Early Book Review: Petrograd by Philip Gelatt and Tyler Crook

Petrograd by Philip Gelatt and Tyler Crook is a historic thriller in a graphic novel format due to released on August 3 2011. Rasputin and the events of Russian Revolution of 1916 have consistently been a subject of great curiosity and interest. Petrograd takes a close look at the people and powers of the time, and speculates on exactly how Rasputin was really murdered. No one knows the whole, true story, but the version of events in this graphic novel seem quite realistic and connect well the the stories and bits of fact that scholars do know. The artwork is brilliant, done entirely in sepia tones, with sharp lines and angles used extremely well. The close ups of faces, alive with emotion, say as much as the dialogue used in the panels. The emotion and agony in faces really makes the reality of what the people must have been going through in such a turbulent time.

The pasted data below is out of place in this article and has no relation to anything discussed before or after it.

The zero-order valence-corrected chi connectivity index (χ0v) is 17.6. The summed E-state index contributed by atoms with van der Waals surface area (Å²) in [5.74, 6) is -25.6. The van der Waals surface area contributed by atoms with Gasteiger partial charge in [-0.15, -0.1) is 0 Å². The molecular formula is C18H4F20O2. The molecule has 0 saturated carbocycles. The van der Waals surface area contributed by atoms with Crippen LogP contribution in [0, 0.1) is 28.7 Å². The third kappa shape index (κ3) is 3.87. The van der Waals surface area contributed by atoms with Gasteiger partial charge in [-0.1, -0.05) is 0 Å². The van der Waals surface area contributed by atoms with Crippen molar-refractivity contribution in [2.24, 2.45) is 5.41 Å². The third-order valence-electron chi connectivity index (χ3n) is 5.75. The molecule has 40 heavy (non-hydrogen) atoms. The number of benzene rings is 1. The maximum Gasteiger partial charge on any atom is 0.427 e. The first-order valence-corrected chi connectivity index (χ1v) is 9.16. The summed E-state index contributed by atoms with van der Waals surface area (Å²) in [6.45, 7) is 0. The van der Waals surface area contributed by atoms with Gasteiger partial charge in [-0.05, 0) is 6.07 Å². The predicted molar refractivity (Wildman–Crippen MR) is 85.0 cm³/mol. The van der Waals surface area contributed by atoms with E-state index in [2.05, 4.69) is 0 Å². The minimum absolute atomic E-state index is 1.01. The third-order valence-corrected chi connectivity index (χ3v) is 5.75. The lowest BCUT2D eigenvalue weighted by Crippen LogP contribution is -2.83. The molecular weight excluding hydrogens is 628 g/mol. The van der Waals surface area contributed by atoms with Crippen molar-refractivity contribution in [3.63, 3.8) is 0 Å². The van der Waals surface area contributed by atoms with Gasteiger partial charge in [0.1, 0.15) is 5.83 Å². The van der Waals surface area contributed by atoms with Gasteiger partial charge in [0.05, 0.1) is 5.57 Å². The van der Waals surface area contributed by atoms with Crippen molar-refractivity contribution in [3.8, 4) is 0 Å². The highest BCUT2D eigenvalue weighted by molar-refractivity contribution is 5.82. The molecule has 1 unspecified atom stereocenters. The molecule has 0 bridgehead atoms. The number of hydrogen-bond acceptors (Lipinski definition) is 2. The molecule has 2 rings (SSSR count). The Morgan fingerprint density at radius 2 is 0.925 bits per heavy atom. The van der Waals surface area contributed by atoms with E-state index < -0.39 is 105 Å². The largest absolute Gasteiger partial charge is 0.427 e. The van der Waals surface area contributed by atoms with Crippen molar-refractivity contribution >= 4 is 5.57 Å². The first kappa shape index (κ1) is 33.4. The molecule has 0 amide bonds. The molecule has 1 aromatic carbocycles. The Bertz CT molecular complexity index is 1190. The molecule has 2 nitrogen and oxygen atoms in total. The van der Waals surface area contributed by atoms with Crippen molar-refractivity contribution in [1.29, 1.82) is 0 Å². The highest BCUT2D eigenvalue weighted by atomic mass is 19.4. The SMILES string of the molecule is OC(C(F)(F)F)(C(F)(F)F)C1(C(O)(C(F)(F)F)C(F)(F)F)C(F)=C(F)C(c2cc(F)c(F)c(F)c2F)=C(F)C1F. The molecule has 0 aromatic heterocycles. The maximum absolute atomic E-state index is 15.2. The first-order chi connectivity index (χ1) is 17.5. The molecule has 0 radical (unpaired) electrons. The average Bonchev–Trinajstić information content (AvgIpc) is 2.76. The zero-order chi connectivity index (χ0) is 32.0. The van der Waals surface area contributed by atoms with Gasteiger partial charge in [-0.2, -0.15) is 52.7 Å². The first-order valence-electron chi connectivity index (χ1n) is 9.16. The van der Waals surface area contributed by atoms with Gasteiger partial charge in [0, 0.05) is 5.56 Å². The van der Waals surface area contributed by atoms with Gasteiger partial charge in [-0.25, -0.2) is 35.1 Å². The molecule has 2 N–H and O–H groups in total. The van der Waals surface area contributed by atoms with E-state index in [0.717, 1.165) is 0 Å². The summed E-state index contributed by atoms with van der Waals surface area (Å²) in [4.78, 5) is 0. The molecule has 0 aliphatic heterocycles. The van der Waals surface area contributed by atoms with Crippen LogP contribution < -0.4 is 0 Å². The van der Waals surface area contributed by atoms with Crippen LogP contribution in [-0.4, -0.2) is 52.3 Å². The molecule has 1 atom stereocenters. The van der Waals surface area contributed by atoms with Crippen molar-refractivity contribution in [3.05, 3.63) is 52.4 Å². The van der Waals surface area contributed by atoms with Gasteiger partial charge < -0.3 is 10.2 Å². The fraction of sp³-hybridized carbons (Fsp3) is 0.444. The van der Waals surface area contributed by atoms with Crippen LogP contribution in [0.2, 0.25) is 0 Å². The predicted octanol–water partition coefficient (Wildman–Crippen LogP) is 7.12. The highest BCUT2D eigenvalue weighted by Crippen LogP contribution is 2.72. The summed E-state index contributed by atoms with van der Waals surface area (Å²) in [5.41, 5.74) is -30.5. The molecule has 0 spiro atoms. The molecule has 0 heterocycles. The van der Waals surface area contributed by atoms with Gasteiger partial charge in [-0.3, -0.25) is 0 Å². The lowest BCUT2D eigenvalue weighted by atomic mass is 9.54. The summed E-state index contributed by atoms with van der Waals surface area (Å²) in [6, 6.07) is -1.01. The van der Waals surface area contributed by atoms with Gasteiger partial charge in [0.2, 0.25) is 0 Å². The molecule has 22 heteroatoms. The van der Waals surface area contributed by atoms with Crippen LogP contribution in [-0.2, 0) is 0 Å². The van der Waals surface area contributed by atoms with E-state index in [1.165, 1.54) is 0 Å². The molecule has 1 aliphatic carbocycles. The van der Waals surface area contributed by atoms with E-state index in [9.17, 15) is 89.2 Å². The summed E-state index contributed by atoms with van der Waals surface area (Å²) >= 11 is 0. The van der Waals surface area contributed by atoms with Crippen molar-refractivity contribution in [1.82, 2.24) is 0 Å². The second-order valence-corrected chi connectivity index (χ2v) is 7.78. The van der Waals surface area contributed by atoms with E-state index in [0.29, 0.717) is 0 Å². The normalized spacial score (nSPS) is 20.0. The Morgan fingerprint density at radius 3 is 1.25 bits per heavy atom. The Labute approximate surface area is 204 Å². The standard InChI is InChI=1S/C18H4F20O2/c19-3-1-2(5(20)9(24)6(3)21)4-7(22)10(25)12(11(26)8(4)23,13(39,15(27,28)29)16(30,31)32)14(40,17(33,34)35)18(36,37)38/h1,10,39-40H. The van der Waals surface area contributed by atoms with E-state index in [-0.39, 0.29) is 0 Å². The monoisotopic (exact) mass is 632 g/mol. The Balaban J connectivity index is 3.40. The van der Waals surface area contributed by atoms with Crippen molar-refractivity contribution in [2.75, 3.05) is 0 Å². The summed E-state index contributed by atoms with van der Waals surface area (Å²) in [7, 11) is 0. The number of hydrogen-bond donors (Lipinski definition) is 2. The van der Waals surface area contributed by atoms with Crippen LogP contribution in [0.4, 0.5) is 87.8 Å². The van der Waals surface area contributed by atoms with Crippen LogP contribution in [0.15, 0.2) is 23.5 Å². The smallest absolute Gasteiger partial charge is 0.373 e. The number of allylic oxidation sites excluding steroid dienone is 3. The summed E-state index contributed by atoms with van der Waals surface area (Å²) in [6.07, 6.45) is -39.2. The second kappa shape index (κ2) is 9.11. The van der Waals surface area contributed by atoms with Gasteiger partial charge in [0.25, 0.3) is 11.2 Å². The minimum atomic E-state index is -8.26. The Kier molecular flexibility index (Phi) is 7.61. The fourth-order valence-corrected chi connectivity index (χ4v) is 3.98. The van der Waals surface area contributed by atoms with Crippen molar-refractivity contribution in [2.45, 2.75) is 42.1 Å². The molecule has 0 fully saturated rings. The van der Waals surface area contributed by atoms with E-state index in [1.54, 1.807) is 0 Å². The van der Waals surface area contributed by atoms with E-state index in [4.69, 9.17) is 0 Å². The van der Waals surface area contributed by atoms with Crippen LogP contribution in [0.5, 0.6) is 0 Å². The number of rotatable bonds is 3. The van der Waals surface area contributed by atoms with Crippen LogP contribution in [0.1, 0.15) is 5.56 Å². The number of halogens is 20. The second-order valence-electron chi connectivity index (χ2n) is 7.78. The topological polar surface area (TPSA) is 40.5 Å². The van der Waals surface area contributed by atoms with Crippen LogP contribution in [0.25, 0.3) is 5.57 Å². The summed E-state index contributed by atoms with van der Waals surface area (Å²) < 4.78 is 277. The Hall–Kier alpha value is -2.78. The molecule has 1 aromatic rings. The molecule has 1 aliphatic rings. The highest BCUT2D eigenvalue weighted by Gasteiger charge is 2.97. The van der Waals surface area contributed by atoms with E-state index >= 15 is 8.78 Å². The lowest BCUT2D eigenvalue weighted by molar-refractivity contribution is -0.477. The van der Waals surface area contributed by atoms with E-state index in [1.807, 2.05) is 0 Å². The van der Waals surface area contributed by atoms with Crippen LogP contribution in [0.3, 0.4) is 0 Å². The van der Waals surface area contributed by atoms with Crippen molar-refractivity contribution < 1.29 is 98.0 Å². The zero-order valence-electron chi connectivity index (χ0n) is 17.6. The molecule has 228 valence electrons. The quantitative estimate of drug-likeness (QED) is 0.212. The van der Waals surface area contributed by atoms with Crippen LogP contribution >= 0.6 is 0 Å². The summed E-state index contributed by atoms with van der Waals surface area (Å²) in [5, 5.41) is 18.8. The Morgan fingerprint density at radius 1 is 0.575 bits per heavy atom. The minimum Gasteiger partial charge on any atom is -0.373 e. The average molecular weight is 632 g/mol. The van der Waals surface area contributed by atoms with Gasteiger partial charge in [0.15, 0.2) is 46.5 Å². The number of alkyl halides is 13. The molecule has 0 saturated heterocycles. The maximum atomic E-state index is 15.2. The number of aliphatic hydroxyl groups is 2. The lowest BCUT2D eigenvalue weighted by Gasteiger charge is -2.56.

There must have been significant amount of research and thought that went into creating Petrograd, which makes it both realistic and a compelling story about the individuals and the times. The involvement of British intelligence in the revolution and Rasputin's murder has been an ongoing rumor. Petrograd takes the rumor and makes it a story that in intriguing and a fantastic read. While you might never have considered graphic novels as a tool for education, non fiction or historical fiction; I think that the story and artwork of Petrograd make a strong case for this format being used to get children, teens and adults interested in history or subject matter that they might otherwise avoid. As a reader that tends to stick with fiction, reading for escape and enjoyment far more often than for learning about history, I will admit that that I was drawn in and am going to continue reading about the history of Russia and the era of the revolution in general.
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